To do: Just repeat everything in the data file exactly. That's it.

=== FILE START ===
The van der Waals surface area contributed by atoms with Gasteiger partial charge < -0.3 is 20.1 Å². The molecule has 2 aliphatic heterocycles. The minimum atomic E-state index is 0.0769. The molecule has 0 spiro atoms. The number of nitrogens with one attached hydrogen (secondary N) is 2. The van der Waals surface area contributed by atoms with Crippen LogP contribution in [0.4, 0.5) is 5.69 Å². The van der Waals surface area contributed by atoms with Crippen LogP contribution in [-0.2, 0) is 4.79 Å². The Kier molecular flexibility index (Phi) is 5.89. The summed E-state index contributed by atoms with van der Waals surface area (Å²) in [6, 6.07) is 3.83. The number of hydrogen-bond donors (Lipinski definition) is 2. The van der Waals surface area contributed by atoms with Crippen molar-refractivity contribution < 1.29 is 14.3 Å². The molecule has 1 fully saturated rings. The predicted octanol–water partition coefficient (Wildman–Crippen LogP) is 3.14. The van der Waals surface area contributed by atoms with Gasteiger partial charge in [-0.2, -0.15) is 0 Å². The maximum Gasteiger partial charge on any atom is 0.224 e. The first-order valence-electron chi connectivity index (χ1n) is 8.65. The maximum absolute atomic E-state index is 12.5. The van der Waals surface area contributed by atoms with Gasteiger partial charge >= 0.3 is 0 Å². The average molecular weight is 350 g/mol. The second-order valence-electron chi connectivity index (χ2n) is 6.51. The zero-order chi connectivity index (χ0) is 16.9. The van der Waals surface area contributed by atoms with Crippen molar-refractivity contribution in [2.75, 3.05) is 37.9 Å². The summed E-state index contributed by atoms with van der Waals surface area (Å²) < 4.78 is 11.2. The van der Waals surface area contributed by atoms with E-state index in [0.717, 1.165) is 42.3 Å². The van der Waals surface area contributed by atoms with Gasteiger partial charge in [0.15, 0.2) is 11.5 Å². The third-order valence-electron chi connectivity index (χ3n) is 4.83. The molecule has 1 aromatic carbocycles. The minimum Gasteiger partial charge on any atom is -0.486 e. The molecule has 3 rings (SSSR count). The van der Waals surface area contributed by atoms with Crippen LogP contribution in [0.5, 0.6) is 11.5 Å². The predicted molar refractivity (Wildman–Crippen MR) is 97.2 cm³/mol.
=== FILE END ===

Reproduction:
The van der Waals surface area contributed by atoms with Gasteiger partial charge < -0.3 is 20.1 Å². The molecule has 2 aliphatic heterocycles. The minimum atomic E-state index is 0.0769. The molecule has 0 spiro atoms. The number of nitrogens with one attached hydrogen (secondary N) is 2. The van der Waals surface area contributed by atoms with Crippen LogP contribution in [0.4, 0.5) is 5.69 Å². The van der Waals surface area contributed by atoms with Crippen LogP contribution in [-0.2, 0) is 4.79 Å². The Kier molecular flexibility index (Phi) is 5.89. The summed E-state index contributed by atoms with van der Waals surface area (Å²) in [6, 6.07) is 3.83. The number of hydrogen-bond donors (Lipinski definition) is 2. The van der Waals surface area contributed by atoms with Crippen molar-refractivity contribution < 1.29 is 14.3 Å². The molecule has 1 fully saturated rings. The predicted octanol–water partition coefficient (Wildman–Crippen LogP) is 3.14. The van der Waals surface area contributed by atoms with Gasteiger partial charge in [-0.2, -0.15) is 0 Å². The maximum Gasteiger partial charge on any atom is 0.224 e. The first-order valence-electron chi connectivity index (χ1n) is 8.65. The maximum absolute atomic E-state index is 12.5. The van der Waals surface area contributed by atoms with Gasteiger partial charge >= 0.3 is 0 Å². The average molecular weight is 350 g/mol. The second-order valence-electron chi connectivity index (χ2n) is 6.51. The zero-order chi connectivity index (χ0) is 16.9. The van der Waals surface area contributed by atoms with Crippen molar-refractivity contribution in [2.75, 3.05) is 37.9 Å². The summed E-state index contributed by atoms with van der Waals surface area (Å²) < 4.78 is 11.2. The van der Waals surface area contributed by atoms with E-state index in [0.717, 1.165) is 42.3 Å². The van der Waals surface area contributed by atoms with Gasteiger partial charge in [0.15, 0.2) is 11.5 Å². The third-order valence-electron chi connectivity index (χ3n) is 4.83. The molecule has 1 aromatic carbocycles. The minimum Gasteiger partial charge on any atom is -0.486 e. The molecule has 3 rings (SSSR count). The van der Waals surface area contributed by atoms with Crippen LogP contribution in [0.5, 0.6) is 11.5 Å². The predicted molar refractivity (Wildman–Crippen MR) is 97.2 cm³/mol.